6. Thereafter, the Appellate Tribunal looked into, the balance-sheet of the assessee and found that there was a carryforward of Rs. 5 lakhs under the head 'General Reserve' and in the assessment year there was a further transfer of Rs. 35,000 in that reserve. In addition to Rs. 5,35,000 in the 'general reserve ', there is also another reserve account which is named as 'tax reserve' and in which there was Rs. 7,080 in the earlier year and a further sum of Rs. 60,000 was added to it in the accounting year. It has also been found by the Tribunal that the general reserve of Rs. 5,35,000 was not a taxation reserve. In the supplementary statement of fact, the Tribunal has also stated as follows :
'We do not find any evidence on the basis of which it can be stated that for the purpose of declaration of dividend the directors were influenced by an apprehension of additional tax liability as a result of the assessment under Section 34(l)(a) of the Indian Income-tax Act, 1922. The directors' report or the balance-sheet placed before the general meeting does not make a mention of this apprehension, and, therefore, it cannot be said that on the date when they approved the declaration of dividend they had actually anticipated the additional tax liability.'
7. The submission of Mr. Bajoria, the learned counsel for the assessee before us, is that the additional tax burden of Rs. 1,28,000 should be taken into account for the purpose of determining the availability of surplus money for distribution in the assessment year 1954-55 in view of the decisions of our court subsequent to the aforesaid order of the Division Bench.
8. The submission of Mr. Sengupta, the learned counsel for the revenue, however, is that Rs. 1,28,000 should be adjusted with the commercial profit of the assessment year 1946-47 and, therefore, the arrears of tax liability cannot be taken into account under Section 23A of the Act. In support of this contention he has relied on the decision of the Patna High Court in the case of Commissioner of Income-tax v. R. N. Bagchi & Brothers : 72ITR645(Patna) .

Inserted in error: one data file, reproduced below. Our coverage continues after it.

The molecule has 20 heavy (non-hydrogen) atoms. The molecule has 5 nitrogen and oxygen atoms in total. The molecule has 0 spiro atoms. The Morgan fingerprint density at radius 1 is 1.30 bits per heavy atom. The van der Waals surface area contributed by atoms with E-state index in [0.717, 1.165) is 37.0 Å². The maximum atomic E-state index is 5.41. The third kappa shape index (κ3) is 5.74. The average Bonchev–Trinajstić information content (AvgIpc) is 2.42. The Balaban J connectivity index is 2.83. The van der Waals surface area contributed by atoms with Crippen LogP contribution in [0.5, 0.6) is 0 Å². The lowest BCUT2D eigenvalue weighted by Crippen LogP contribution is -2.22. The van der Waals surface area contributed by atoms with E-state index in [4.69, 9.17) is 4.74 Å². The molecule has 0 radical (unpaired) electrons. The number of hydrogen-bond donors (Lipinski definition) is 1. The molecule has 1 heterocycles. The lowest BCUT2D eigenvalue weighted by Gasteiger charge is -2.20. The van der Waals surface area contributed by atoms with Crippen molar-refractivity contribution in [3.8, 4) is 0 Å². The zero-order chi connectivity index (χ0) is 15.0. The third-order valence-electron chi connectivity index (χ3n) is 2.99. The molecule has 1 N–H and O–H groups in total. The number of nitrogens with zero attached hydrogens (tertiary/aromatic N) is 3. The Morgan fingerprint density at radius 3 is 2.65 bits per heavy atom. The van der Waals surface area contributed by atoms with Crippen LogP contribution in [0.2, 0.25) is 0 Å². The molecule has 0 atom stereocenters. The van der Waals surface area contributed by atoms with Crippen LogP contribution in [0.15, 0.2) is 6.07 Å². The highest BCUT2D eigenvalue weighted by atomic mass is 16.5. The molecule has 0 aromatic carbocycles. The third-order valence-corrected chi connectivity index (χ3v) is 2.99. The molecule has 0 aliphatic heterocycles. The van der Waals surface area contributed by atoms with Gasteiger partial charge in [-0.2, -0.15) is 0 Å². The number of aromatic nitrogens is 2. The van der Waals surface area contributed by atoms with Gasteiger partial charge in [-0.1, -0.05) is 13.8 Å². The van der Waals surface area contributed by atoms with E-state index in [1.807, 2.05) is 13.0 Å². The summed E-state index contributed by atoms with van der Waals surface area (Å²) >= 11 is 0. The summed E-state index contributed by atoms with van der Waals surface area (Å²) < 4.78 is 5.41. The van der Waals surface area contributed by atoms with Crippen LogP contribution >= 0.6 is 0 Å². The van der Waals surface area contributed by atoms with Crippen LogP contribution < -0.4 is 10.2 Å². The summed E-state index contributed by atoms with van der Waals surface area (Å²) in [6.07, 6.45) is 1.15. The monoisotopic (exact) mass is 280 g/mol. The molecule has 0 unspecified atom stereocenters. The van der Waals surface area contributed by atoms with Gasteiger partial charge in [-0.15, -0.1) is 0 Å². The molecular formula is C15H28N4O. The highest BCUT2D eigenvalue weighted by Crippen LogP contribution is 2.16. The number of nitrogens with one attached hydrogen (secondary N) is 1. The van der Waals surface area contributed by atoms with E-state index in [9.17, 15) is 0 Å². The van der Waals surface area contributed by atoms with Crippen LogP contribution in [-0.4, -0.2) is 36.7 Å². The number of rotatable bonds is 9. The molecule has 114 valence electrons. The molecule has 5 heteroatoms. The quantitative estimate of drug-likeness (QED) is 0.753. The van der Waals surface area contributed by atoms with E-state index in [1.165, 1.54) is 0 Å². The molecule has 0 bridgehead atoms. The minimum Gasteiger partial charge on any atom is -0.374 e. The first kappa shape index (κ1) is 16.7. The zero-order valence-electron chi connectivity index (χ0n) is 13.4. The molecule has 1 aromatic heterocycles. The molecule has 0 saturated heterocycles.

9. The next submission of Mr. Sengupta is that the directors did not anticipate this additional tax liability as found by the Tribunal and, therefore, this amount should not be taken into consideration in view of the decision of the Madras High Court in the case of Indo-Ceylon Dental and Surgical Co. Ltd. v. Commissioner of Income-tax : 98ITR536(Mad) of the report. In this behalf he has also cited the decision of the Patna High Court in the case of Jamshedpur Engineering & Machine , v. Commissioner of Income-tax : 98ITR33(Patna) of the report. His last submission is that the assessee has made provision for all contingencies in the balance-sheet other than this additional tax liability and, therefore, it should not be taken into account underSection 23A of the Act. For this proposition he cited the case of Srinivas Banking Company Ltd. v. Commissioner of Income-tax : 58ITR89(Cal) of the report.
10. So far as this court is concerned it is well established by the decision of the Division Bench of this court in the case of Central Calcutta Investment (P.) Ltd. v. Commissioner of Income-tax : 82ITR480(Cal) of the report, that the arrears of tax liability of the earlier years 'must be taken into account in determining the availability of surplus money for the purpose of declaring a dividend which is one of the facts which the Income-tax Officer is required to take into consideration under the direction given by the Supreme Court in Gangadhar Banerjee's case : 57ITR176(SC) . We have also followed this decision of our court in many cases in preference to R. N. Bagchi's case : 72ITR645(Patna) and, therefore, Rs. 1,28,000 must be taken into consideration before any penal action can be taken under Section 23A of the Act.
11. Further, the commercial profit of the assessment year 1946-47 is not the commercial profit of the assessment year 1954-55. The decision of the Supreme Court in Bipinchandra Maganlal's case : 41ITR290(SC) is that the matter has to be adjudged in the light of the commercial profit of the year in question. Therefore, the contention of Mr. Sengupta must fail, because no such adjudgment is possible, for, to do so, is to increase the commercial profit of the assessment year 1946-47 which is against the law laid down in the above two decisions of the Supreme Court already cited.